US President Donald Trump dismissed the country of Syria as an area of “sand and death” on Wednesday, but refrained from setting a timeline for the withdrawal of an estimated 2000 US forces from that country.
“Syria was lost long ago”, Mr Trump told reporters ahead of a cabinet meeting in the White House. “We are talking about sand and death…We are not talking about vast wealth" he added.
Still, Mr Trump declined to set a timetable for US withdrawal from Syria, reversing an earlier announcement of a fast pullout over a period of 30 days. Instead, the US president is now saying that the withdrawal of US will happen “over a period of time”, and that reports about a four months period were not discussed.
Mr Trump also pledged to protect the Kurdish population in areas under US and Kurdish control in Syria at the moment.
The president last week appeared to link his Syria stance with receiving more financial input from America's Arab allies.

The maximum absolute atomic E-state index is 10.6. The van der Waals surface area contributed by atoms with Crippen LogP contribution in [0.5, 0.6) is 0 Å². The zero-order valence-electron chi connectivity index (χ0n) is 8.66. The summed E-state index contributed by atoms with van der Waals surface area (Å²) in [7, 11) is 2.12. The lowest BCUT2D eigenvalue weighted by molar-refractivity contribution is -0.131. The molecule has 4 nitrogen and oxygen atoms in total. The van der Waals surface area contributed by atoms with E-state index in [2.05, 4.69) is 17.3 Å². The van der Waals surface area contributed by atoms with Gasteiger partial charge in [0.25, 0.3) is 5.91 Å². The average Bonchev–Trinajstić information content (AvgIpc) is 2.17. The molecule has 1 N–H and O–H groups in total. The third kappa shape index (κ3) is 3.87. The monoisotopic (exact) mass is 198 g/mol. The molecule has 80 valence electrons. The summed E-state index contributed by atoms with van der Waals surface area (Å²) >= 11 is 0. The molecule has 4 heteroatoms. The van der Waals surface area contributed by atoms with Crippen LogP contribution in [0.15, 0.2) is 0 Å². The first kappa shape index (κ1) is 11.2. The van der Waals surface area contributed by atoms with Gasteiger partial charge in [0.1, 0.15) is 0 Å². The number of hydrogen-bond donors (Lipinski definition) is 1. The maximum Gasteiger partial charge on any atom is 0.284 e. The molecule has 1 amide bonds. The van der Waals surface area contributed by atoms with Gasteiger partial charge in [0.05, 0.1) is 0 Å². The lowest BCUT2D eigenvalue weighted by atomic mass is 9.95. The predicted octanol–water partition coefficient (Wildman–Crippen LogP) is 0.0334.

“Saudi Arabia has now agreed to spend the necessary money needed to help rebuild Syria, instead of the United States ... Thanks to Saudi A!" Mr Trump tweeted on Christmas Eve.
However, the last publicly announced Saudi contribution to rebuilding Syria was in August, when Riyadh pledged $100 million to the US-led anti-ISIS coalition for restoring infrastructure in areas of north-eastern Syria recaptured from the extremist militants.
Mr Trump is also facing resistance to his withdrawal plan from his national security team and the State Department, an official familiar with the discussions told The National. The State Department's Syria team led by James Jeffrey and Joel Rayburn and the president's national security adviser John Bolton are advocating a slow pullout, and the Pentagon is preparing a list of options for the president.
Mr Bolton, Mr Jeffrey and US Joint Chiefs of Staff General Joseph Dunford are scheduled to visit Israel and Turkey next week to discuss the withdrawal plan.
On Iran, Mr Trump praised his own strategy, saying that the sanctions have worked and turned it into a different country. “Iran is in trouble” he said.